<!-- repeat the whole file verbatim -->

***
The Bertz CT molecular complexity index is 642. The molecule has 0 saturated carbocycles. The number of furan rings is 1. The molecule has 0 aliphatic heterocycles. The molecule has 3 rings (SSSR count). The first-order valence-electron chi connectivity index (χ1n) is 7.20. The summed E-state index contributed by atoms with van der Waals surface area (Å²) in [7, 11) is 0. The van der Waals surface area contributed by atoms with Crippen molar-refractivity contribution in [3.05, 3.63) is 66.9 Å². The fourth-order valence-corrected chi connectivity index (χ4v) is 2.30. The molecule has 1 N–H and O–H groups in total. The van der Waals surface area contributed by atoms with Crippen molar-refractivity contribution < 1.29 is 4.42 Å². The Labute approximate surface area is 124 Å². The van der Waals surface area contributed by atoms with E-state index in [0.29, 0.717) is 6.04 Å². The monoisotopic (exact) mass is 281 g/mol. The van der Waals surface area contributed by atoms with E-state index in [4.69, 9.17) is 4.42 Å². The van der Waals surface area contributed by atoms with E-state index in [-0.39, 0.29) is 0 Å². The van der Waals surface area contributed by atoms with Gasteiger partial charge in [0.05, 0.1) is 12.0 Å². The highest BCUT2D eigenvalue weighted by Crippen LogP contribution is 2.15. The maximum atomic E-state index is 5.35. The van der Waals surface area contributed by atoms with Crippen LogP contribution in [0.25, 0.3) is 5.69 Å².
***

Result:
The Bertz CT molecular complexity index is 642. The molecule has 0 saturated carbocycles. The number of furan rings is 1. The molecule has 0 aliphatic heterocycles. The molecule has 3 rings (SSSR count). The first-order valence-electron chi connectivity index (χ1n) is 7.20. The summed E-state index contributed by atoms with van der Waals surface area (Å²) in [7, 11) is 0. The van der Waals surface area contributed by atoms with Crippen molar-refractivity contribution in [3.05, 3.63) is 66.9 Å². The fourth-order valence-corrected chi connectivity index (χ4v) is 2.30. The molecule has 1 N–H and O–H groups in total. The van der Waals surface area contributed by atoms with Crippen molar-refractivity contribution < 1.29 is 4.42 Å². The Labute approximate surface area is 124 Å². The van der Waals surface area contributed by atoms with E-state index in [0.29, 0.717) is 6.04 Å². The monoisotopic (exact) mass is 281 g/mol. The van der Waals surface area contributed by atoms with E-state index in [4.69, 9.17) is 4.42 Å². The van der Waals surface area contributed by atoms with E-state index in [-0.39, 0.29) is 0 Å². The van der Waals surface area contributed by atoms with Gasteiger partial charge in [0.05, 0.1) is 12.0 Å². The highest BCUT2D eigenvalue weighted by Crippen LogP contribution is 2.15. The maximum atomic E-state index is 5.35. The van der Waals surface area contributed by atoms with Crippen LogP contribution in [0.25, 0.3) is 5.69 Å².